Religion gets less believable the harder you look

By Amanda Marcotte
Thursday, September 30, 2010 0:47 EDT
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Some Golden DaybreakSo, I’m sure you saw the latest Pew report on Americans and religious knowledge. It, unsurprisingly, discovered that Americans are both really religious and profoundly ignorant, even about their own supposed faith. But the big news is that atheists score better than all other groups on the test.

This, of course, was absolutely no surprise to the loose online atheist community. I took abbreviated version of the test, and wasn’t particularly surprised that I got 15 out of 15 questions right. Many, maybe most, atheists that I know came to atheism because they learned so much about religion, enough that the logical inconsistencies and overt wish fulfillment aspects of it made it impossible to take it seriously. They’re often people who are inclined to pay close attention to the content of things instead of just the social context—the kind of people who, when sitting in church, actually think about the texts being presented and not so much about the role the church plays in their social life and self-identity. Thus, it’s easy to ask questions, and once that starts happening, atheism is right around the corner.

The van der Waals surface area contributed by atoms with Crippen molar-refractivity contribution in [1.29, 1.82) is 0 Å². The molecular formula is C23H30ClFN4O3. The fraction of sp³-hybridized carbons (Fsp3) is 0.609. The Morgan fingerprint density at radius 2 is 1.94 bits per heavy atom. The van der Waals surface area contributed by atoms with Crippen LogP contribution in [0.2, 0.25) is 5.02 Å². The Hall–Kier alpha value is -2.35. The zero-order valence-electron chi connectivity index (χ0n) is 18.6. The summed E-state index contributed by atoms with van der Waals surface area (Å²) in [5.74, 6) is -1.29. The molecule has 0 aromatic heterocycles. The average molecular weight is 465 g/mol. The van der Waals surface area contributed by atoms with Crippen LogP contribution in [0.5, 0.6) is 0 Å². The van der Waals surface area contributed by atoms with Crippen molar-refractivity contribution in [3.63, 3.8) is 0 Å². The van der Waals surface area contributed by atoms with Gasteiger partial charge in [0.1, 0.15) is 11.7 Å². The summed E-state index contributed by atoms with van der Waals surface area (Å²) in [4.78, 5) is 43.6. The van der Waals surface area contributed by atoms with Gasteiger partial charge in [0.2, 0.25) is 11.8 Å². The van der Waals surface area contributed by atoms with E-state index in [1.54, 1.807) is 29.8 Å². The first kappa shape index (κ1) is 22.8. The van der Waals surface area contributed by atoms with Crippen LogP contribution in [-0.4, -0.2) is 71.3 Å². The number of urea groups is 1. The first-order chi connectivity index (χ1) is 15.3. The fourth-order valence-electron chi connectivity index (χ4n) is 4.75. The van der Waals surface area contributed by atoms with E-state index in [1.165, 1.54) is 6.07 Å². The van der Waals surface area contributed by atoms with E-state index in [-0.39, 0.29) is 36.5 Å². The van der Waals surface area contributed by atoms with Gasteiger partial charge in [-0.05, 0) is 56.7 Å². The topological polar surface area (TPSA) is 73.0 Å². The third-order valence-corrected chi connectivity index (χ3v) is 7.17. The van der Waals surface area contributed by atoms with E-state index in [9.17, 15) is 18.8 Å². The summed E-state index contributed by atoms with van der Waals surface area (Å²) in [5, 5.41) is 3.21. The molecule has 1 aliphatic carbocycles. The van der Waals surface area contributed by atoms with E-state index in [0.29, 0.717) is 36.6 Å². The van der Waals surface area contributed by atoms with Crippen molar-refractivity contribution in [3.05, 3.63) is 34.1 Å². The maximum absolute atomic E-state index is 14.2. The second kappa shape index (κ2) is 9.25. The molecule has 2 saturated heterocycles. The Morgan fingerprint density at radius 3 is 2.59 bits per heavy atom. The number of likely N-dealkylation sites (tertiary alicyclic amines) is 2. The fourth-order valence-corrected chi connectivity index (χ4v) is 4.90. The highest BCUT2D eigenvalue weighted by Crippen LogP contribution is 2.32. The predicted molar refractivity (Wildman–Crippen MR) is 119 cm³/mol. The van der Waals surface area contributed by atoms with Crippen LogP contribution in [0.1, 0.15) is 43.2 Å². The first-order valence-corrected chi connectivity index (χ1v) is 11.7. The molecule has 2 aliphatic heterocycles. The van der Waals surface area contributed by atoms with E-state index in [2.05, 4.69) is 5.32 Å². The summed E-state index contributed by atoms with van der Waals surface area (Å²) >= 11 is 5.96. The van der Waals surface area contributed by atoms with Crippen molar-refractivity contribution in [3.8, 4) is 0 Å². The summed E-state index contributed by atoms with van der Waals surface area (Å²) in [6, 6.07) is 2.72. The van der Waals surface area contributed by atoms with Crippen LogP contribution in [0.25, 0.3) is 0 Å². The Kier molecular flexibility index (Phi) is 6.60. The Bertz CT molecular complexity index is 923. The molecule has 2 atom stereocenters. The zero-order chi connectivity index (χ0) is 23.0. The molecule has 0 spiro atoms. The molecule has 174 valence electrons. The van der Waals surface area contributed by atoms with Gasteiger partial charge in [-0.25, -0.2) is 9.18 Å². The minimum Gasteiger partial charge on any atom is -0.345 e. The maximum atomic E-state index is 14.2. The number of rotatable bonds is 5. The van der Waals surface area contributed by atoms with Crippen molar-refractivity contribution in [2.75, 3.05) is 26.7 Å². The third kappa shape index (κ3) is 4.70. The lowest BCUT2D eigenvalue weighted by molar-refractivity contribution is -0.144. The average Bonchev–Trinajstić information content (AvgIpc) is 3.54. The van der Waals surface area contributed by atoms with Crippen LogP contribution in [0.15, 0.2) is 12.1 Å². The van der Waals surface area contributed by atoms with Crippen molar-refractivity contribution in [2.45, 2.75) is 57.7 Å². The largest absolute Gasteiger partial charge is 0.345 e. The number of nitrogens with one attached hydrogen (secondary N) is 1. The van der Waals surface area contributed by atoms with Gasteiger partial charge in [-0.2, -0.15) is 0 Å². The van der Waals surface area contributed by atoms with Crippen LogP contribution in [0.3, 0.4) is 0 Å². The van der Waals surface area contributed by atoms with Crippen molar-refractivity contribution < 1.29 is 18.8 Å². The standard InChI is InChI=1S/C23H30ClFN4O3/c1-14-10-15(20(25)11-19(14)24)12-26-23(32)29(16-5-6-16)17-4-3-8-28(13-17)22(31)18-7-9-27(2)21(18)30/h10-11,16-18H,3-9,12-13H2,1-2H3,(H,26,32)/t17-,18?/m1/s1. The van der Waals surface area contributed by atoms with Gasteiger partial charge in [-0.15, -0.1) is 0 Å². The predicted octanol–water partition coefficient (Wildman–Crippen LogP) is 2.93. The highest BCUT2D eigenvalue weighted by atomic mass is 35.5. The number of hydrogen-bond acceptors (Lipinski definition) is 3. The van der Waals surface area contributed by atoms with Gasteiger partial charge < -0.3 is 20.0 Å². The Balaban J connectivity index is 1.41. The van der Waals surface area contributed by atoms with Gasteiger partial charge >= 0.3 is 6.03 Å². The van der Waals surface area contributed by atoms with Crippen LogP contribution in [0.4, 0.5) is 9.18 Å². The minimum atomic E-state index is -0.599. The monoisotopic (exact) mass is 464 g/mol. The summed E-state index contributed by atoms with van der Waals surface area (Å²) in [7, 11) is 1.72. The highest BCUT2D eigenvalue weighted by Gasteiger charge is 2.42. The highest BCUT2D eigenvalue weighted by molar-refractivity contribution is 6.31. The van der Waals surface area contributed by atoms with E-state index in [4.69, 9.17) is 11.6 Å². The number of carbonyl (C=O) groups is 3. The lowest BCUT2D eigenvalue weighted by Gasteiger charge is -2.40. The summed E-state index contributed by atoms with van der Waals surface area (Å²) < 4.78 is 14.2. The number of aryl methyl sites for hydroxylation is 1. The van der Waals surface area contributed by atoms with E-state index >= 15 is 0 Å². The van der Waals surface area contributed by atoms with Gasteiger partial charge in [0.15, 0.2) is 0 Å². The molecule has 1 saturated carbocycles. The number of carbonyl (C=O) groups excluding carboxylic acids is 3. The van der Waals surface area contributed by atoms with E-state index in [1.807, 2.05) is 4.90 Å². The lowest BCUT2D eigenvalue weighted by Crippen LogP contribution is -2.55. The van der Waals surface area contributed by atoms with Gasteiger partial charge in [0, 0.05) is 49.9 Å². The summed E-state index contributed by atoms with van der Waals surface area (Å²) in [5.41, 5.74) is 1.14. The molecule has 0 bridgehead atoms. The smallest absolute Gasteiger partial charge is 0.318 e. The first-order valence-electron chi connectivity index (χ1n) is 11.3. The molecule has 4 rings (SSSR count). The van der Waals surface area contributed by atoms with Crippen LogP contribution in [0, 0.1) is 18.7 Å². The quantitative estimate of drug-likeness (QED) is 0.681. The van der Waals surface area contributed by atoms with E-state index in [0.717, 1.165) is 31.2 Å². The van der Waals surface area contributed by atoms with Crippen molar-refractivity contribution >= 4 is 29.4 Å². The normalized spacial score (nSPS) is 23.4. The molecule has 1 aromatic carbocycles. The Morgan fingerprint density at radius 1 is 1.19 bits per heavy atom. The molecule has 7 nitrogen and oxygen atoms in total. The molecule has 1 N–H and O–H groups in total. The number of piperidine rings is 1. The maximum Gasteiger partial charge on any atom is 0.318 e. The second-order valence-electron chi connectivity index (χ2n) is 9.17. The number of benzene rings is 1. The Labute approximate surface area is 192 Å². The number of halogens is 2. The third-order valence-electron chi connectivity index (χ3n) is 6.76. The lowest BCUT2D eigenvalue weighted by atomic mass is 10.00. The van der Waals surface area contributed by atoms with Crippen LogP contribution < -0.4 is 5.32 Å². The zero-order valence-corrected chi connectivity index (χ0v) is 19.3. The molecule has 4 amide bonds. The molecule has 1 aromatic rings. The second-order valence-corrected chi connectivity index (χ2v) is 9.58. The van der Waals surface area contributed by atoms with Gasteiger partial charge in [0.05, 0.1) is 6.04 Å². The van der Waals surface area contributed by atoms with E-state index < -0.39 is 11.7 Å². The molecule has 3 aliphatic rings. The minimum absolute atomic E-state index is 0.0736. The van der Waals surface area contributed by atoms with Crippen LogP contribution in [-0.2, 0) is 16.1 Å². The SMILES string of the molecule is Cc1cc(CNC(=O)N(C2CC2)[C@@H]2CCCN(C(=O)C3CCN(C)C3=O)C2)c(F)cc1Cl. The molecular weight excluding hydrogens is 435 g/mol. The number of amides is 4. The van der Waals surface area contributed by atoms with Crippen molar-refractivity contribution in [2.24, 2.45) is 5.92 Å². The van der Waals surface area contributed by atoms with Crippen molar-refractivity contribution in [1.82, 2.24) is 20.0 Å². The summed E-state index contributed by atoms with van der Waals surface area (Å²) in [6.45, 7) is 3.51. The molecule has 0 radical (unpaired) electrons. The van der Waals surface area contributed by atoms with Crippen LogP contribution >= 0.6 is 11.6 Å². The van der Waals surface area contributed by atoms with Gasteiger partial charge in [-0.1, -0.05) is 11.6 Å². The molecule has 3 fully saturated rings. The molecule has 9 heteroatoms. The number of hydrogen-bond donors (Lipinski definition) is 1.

I just want to note that activist atheists who interrogate religious claims by a rationality standard and piss people off should bookmark this study. That’s because it’s an excellent refutation to the Courtier’s Reply. The Courtier’s Reply is a believer tactic that involves the believer telling an atheist that they don’t appreciate religion because they don’t see how complex it is, as if elaborate arguments about angels on the heads of pins somehow is evidence towards the claim that angels are real.

So, when believers tell you that you only criticize religion because you’re ignorant, just point out to this survey. Turns out knowing more about the actual details of religion correlates more to rejecting. Religion reminds me of those insects that have showy, beautiful colorings. It seems really beautiful, but if you examine it up close, it’s actually a big, gross insect with hairy legs and overall creepy-crawliness.

Amanda Marcotte
Amanda Marcotte
Amanda Marcotte is a freelance journalist born and bred in Texas, but now living in the writer reserve of Brooklyn. She focuses on feminism, national politics, and pop culture, with the order shifting depending on her mood and the state of the nation.
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